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  12. Marketing can be so tough. It's hard to know what works, or what works best. I often here people say that the best thing an author can do is write that next novel. I agree, but your tips are wonderful, too.

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    1. Cynthia,

      The sales on this current book are itty bitty, so I can check as I go along what's working and what isn't. I'm doing a couple of things that I haven't discussed here, so we'll see.

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  13. Marketing is a challenge. I have a New Zealand friend who put her e-book up for free for one month and had so many request for the sequel that she paniced. She wasn't even close to that. When I have the sequel to Treasures done, I will try to do the same thing. Not sure when that will happen.
    Nancy

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    1. Nancy, it's good when the unexpected happens, but it's not so wonderful when you aren't prepared for it. I guess what happened to your friend is the reason why the self-publishing gurus talk about writing as hard and as fast as you can to keep readers satisfied once there is a demand. This new book is enrolled in the KDP programme, but I think it's wise to hold off on a giveaway until there's more awareness.

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  14. You're so right. Book marketing is such an important part of being a successful author--I'm trying to learn more about social media.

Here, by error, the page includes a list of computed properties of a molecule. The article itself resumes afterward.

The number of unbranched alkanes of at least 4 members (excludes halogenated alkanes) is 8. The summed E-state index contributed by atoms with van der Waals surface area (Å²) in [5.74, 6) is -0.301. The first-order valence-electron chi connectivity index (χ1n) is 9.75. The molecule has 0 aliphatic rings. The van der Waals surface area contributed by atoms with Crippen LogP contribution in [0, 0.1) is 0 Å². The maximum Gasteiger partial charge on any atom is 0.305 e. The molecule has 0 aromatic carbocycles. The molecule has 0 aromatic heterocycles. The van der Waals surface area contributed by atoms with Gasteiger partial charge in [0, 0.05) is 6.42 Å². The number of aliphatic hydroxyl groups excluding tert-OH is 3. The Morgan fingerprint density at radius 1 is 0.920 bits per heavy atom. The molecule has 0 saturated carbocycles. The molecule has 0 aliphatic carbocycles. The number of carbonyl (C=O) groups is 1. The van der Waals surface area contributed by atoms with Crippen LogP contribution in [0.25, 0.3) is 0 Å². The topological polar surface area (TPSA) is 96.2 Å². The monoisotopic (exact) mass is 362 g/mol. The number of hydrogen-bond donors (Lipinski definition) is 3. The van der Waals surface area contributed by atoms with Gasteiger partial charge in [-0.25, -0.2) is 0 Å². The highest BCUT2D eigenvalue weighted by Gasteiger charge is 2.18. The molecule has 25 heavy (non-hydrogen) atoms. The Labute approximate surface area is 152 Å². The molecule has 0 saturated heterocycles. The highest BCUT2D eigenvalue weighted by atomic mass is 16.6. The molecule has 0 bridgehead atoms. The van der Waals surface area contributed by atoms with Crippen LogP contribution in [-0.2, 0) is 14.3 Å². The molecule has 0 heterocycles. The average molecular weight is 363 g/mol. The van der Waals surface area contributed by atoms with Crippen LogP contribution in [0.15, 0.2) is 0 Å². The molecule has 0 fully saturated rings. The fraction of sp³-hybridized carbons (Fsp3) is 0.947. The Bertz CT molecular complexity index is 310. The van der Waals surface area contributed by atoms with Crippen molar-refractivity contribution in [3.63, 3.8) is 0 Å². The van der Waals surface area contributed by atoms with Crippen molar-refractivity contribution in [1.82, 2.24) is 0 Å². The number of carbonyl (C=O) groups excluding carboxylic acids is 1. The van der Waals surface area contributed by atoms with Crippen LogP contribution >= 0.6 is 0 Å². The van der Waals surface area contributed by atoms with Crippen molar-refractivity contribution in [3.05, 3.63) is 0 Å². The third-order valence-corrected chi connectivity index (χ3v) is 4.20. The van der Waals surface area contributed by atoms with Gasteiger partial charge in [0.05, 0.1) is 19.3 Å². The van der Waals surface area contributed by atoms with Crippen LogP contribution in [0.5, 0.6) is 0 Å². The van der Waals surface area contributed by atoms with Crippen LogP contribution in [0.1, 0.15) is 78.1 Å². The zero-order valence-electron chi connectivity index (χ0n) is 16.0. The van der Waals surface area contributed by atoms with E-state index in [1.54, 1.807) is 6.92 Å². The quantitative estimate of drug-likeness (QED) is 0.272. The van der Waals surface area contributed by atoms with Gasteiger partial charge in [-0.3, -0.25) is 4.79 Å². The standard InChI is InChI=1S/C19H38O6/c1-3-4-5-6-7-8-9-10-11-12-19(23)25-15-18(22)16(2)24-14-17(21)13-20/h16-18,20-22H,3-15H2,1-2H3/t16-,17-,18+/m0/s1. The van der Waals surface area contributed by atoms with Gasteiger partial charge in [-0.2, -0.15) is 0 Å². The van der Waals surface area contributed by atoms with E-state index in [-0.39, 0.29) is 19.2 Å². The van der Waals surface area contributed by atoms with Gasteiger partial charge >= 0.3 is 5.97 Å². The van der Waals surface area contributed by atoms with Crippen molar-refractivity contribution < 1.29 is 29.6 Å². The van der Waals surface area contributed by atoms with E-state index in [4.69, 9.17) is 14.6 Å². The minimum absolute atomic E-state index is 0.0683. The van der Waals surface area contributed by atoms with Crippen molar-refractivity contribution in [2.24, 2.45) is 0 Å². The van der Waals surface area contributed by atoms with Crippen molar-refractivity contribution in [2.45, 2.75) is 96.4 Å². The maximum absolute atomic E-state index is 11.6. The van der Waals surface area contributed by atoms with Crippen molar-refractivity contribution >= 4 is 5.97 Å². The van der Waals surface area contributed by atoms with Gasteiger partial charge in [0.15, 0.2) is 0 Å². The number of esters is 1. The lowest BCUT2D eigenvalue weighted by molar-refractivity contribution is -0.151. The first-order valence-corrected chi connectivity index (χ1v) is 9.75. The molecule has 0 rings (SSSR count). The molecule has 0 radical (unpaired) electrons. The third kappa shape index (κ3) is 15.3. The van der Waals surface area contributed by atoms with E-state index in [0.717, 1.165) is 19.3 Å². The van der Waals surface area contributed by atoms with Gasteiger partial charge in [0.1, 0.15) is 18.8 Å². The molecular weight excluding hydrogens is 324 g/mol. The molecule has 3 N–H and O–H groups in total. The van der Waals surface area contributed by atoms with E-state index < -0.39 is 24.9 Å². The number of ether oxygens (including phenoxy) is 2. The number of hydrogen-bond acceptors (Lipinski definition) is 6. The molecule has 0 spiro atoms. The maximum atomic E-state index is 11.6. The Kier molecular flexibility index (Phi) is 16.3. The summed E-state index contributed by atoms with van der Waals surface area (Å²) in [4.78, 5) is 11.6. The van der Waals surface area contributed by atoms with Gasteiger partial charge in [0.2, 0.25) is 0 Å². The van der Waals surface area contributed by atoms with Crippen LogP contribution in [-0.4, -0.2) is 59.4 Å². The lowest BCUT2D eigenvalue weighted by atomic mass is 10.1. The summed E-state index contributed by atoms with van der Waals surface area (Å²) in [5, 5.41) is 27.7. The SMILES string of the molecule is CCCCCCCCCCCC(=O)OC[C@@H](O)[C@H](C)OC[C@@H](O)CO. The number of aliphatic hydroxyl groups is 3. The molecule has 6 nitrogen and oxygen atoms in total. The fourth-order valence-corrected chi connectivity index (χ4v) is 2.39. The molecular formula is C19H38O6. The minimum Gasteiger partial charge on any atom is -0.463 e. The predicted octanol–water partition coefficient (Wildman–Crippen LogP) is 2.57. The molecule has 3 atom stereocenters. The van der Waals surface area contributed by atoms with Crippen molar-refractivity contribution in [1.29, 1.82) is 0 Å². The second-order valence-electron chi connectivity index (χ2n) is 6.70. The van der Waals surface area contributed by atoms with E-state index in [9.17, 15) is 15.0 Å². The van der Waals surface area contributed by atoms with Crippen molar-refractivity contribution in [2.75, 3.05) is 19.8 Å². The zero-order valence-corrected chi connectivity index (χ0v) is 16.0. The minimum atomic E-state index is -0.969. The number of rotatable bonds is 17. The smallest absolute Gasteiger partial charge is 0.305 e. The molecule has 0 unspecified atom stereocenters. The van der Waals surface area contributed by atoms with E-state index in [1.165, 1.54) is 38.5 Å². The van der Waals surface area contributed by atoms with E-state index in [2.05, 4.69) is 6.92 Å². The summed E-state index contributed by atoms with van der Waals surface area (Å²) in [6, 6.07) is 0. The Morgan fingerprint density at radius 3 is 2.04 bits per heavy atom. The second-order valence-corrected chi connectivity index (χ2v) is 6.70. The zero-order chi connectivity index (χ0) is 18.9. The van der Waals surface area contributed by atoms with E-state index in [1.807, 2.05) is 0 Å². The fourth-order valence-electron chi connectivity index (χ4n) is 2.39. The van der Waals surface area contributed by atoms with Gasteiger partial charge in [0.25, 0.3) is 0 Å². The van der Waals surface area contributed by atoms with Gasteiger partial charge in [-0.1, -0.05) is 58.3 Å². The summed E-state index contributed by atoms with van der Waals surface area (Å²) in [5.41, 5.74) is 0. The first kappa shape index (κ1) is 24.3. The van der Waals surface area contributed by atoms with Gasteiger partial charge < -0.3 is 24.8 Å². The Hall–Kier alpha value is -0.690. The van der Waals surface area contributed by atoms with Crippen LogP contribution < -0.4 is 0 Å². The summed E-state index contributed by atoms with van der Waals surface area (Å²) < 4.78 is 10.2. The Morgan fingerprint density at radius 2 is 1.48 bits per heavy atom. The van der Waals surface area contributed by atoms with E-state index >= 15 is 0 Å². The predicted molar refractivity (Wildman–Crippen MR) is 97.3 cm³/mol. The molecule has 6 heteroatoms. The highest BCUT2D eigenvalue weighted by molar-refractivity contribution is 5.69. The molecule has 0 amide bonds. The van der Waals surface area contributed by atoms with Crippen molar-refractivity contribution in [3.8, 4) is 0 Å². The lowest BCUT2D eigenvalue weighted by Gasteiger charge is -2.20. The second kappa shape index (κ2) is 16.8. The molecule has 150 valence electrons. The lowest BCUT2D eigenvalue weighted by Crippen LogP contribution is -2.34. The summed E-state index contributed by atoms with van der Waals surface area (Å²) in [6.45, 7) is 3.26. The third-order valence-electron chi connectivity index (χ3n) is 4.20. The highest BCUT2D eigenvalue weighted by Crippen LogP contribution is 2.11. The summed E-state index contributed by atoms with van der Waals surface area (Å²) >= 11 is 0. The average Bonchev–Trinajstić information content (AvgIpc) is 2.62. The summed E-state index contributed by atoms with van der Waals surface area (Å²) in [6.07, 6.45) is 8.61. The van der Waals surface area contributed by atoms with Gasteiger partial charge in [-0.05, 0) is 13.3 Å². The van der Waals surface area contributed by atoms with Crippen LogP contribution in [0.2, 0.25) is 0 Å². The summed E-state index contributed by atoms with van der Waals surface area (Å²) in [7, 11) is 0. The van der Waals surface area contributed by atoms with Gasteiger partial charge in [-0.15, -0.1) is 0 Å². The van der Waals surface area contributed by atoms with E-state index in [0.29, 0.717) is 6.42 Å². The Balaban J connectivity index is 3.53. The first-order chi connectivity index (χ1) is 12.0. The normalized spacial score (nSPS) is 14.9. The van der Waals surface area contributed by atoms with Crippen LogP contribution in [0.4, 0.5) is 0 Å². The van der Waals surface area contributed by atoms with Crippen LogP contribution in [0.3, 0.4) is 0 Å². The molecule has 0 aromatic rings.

As far as local advertising, I've been amazed with how much book signings have helped me. ;)

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    1. Ah, a book signing is something I should do here to create awareness, but I fear I'm a hermit. :( Have to do that at some point though, so I may was well get used to the idea.

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  15. This is such great wisdom. But ugh. There's always so much that we could be doing, eh? Good luck with your journey!

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    1. Oh, yes, and I've thought of a couple other things. The list is never ending.

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  16. You're way ahead of me on marketing. I've been holding off on twitter/FB just because of time issues, but I know I'll need to jump in sooner or later...especially if I ever get contracted. I'm actually planning to attend more workshops on career/marketing at RWA Nationals this year so that I'm prepared. I don't do reviews, but even with the romance interviews I've done, I like to have read the book...the problem is my TBR pile is huge LOL. Still playing catch up on reading. I will say you must be doing something right because the reviews I've read on amazon for your books are amazing and the sample chapters I read are too :). I think what you're saying about special niches in the market is so important and plays a big roll in it all. If I get any good pointers at Nationals, I'll pass them on!

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    1. Rula,
      I think whenever you get to Twitter & Fb, there will be time issues. Were it not for autotweets,I'd be sadly lacking most of the time.

      I know about that TBR pile - a lot more books than time to read. Thanks for your kind words and yes, it's very important to find our niche market and get the word out about our work. Looking forward to any tips you can share.